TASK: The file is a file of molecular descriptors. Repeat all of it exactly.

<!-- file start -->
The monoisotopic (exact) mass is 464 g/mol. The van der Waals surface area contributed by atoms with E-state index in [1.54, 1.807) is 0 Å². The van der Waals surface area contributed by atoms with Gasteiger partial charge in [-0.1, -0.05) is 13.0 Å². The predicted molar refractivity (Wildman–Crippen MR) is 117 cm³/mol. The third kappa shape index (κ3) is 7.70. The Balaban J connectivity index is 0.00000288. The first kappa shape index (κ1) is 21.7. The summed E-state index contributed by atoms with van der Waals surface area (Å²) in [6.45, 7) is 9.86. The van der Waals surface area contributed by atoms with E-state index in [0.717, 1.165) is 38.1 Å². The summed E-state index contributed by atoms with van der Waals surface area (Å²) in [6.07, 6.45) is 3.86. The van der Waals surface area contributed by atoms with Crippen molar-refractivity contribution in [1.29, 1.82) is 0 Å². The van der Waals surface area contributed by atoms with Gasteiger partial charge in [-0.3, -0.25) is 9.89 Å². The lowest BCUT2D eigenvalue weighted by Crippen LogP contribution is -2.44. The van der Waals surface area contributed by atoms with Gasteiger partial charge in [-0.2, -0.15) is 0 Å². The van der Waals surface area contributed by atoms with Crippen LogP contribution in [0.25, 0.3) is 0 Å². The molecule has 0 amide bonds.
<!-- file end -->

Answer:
The monoisotopic (exact) mass is 464 g/mol. The van der Waals surface area contributed by atoms with E-state index in [1.54, 1.807) is 0 Å². The van der Waals surface area contributed by atoms with Gasteiger partial charge in [-0.1, -0.05) is 13.0 Å². The predicted molar refractivity (Wildman–Crippen MR) is 117 cm³/mol. The third kappa shape index (κ3) is 7.70. The Balaban J connectivity index is 0.00000288. The first kappa shape index (κ1) is 21.7. The summed E-state index contributed by atoms with van der Waals surface area (Å²) in [6.45, 7) is 9.86. The van der Waals surface area contributed by atoms with E-state index in [0.717, 1.165) is 38.1 Å². The summed E-state index contributed by atoms with van der Waals surface area (Å²) in [6.07, 6.45) is 3.86. The van der Waals surface area contributed by atoms with Crippen molar-refractivity contribution in [1.29, 1.82) is 0 Å². The van der Waals surface area contributed by atoms with Gasteiger partial charge in [-0.3, -0.25) is 9.89 Å². The lowest BCUT2D eigenvalue weighted by Crippen LogP contribution is -2.44. The van der Waals surface area contributed by atoms with Gasteiger partial charge in [-0.2, -0.15) is 0 Å². The van der Waals surface area contributed by atoms with Crippen LogP contribution in [0.25, 0.3) is 0 Å². The molecule has 0 amide bonds.